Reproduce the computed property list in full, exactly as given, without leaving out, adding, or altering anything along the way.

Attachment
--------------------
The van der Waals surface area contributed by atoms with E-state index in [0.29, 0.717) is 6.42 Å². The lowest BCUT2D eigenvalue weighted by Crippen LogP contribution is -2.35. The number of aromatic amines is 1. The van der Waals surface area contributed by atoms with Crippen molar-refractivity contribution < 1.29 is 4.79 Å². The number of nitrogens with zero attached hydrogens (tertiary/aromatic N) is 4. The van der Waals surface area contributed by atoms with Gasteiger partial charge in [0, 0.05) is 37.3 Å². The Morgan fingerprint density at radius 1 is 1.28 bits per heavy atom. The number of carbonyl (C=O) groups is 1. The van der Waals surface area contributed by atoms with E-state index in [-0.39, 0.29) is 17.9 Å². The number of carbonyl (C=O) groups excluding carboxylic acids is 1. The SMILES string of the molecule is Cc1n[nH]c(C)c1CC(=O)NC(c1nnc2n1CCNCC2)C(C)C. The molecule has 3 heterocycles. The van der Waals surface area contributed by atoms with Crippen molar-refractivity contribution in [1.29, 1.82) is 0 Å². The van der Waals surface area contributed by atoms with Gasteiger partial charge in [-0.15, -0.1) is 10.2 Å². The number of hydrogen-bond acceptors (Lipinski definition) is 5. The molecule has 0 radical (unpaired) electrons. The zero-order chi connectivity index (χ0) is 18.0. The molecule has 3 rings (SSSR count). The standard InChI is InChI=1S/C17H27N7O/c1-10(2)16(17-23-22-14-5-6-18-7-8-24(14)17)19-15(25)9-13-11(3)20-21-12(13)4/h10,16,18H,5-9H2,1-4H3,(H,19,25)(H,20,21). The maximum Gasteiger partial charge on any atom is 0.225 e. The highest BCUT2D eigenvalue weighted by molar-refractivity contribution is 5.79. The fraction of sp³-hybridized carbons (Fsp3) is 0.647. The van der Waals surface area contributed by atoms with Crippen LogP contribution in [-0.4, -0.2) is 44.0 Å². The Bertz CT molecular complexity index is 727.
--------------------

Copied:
The van der Waals surface area contributed by atoms with E-state index in [0.29, 0.717) is 6.42 Å². The lowest BCUT2D eigenvalue weighted by Crippen LogP contribution is -2.35. The number of aromatic amines is 1. The van der Waals surface area contributed by atoms with Crippen molar-refractivity contribution < 1.29 is 4.79 Å². The number of nitrogens with zero attached hydrogens (tertiary/aromatic N) is 4. The van der Waals surface area contributed by atoms with Gasteiger partial charge in [0, 0.05) is 37.3 Å². The Morgan fingerprint density at radius 1 is 1.28 bits per heavy atom. The number of carbonyl (C=O) groups is 1. The van der Waals surface area contributed by atoms with E-state index in [-0.39, 0.29) is 17.9 Å². The number of carbonyl (C=O) groups excluding carboxylic acids is 1. The SMILES string of the molecule is Cc1n[nH]c(C)c1CC(=O)NC(c1nnc2n1CCNCC2)C(C)C. The molecule has 3 heterocycles. The van der Waals surface area contributed by atoms with Crippen molar-refractivity contribution in [1.29, 1.82) is 0 Å². The van der Waals surface area contributed by atoms with Gasteiger partial charge in [-0.15, -0.1) is 10.2 Å². The number of hydrogen-bond acceptors (Lipinski definition) is 5. The molecule has 0 radical (unpaired) electrons. The zero-order chi connectivity index (χ0) is 18.0. The molecule has 3 rings (SSSR count). The standard InChI is InChI=1S/C17H27N7O/c1-10(2)16(17-23-22-14-5-6-18-7-8-24(14)17)19-15(25)9-13-11(3)20-21-12(13)4/h10,16,18H,5-9H2,1-4H3,(H,19,25)(H,20,21). The maximum Gasteiger partial charge on any atom is 0.225 e. The highest BCUT2D eigenvalue weighted by molar-refractivity contribution is 5.79. The fraction of sp³-hybridized carbons (Fsp3) is 0.647. The van der Waals surface area contributed by atoms with Crippen LogP contribution in [-0.4, -0.2) is 44.0 Å². The Bertz CT molecular complexity index is 727.